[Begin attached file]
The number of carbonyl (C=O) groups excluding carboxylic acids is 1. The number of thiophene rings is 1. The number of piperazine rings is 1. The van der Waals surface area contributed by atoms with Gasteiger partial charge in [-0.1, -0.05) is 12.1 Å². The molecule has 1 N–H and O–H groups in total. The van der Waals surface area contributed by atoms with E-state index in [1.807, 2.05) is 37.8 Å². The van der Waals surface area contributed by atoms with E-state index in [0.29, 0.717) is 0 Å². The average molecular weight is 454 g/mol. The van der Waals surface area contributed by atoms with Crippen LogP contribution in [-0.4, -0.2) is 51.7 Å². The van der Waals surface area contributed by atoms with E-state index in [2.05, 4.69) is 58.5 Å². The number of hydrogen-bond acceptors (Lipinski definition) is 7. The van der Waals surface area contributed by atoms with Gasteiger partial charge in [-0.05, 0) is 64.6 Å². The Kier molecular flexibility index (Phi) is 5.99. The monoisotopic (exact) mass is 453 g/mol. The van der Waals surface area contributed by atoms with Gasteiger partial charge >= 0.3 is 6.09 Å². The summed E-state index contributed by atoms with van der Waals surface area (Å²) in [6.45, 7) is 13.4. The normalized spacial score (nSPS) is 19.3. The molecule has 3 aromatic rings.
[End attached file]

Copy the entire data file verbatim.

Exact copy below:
The number of carbonyl (C=O) groups excluding carboxylic acids is 1. The number of thiophene rings is 1. The number of piperazine rings is 1. The van der Waals surface area contributed by atoms with Gasteiger partial charge in [-0.1, -0.05) is 12.1 Å². The molecule has 1 N–H and O–H groups in total. The van der Waals surface area contributed by atoms with E-state index in [1.807, 2.05) is 37.8 Å². The van der Waals surface area contributed by atoms with E-state index in [0.29, 0.717) is 0 Å². The average molecular weight is 454 g/mol. The van der Waals surface area contributed by atoms with Crippen LogP contribution in [-0.4, -0.2) is 51.7 Å². The van der Waals surface area contributed by atoms with E-state index in [2.05, 4.69) is 58.5 Å². The number of hydrogen-bond acceptors (Lipinski definition) is 7. The van der Waals surface area contributed by atoms with Gasteiger partial charge in [-0.05, 0) is 64.6 Å². The Kier molecular flexibility index (Phi) is 5.99. The monoisotopic (exact) mass is 453 g/mol. The van der Waals surface area contributed by atoms with Gasteiger partial charge >= 0.3 is 6.09 Å². The summed E-state index contributed by atoms with van der Waals surface area (Å²) in [6.45, 7) is 13.4. The normalized spacial score (nSPS) is 19.3. The molecule has 3 aromatic rings.